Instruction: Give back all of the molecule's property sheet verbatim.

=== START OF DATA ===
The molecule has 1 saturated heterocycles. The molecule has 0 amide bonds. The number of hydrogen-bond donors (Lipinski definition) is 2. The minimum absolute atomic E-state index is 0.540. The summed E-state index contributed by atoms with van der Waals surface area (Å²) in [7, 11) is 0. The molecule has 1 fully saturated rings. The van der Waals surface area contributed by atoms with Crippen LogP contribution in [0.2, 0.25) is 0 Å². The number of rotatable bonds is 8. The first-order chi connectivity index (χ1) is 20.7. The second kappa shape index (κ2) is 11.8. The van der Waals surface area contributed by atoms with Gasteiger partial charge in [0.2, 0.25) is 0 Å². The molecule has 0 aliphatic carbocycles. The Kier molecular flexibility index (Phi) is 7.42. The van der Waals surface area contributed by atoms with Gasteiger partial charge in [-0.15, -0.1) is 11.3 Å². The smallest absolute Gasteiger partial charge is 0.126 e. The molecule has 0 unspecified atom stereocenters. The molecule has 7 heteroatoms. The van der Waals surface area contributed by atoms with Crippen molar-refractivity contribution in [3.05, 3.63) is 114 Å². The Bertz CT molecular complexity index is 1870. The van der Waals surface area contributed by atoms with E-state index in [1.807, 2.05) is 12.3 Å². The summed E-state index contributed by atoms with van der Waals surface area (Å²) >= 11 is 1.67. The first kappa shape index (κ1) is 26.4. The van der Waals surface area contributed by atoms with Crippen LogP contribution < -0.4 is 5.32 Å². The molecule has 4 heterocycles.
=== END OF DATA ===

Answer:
The molecule has 1 saturated heterocycles. The molecule has 0 amide bonds. The number of hydrogen-bond donors (Lipinski definition) is 2. The minimum absolute atomic E-state index is 0.540. The summed E-state index contributed by atoms with van der Waals surface area (Å²) in [7, 11) is 0. The molecule has 1 fully saturated rings. The van der Waals surface area contributed by atoms with Crippen LogP contribution in [0.2, 0.25) is 0 Å². The number of rotatable bonds is 8. The first-order chi connectivity index (χ1) is 20.7. The second kappa shape index (κ2) is 11.8. The van der Waals surface area contributed by atoms with Gasteiger partial charge in [0.2, 0.25) is 0 Å². The molecule has 0 aliphatic carbocycles. The Kier molecular flexibility index (Phi) is 7.42. The van der Waals surface area contributed by atoms with Gasteiger partial charge in [-0.15, -0.1) is 11.3 Å². The smallest absolute Gasteiger partial charge is 0.126 e. The molecule has 0 unspecified atom stereocenters. The molecule has 7 heteroatoms. The van der Waals surface area contributed by atoms with Crippen molar-refractivity contribution in [3.05, 3.63) is 114 Å². The Bertz CT molecular complexity index is 1870. The van der Waals surface area contributed by atoms with E-state index in [1.807, 2.05) is 12.3 Å². The summed E-state index contributed by atoms with van der Waals surface area (Å²) >= 11 is 1.67. The first kappa shape index (κ1) is 26.4. The van der Waals surface area contributed by atoms with Crippen LogP contribution < -0.4 is 5.32 Å². The molecule has 4 heterocycles.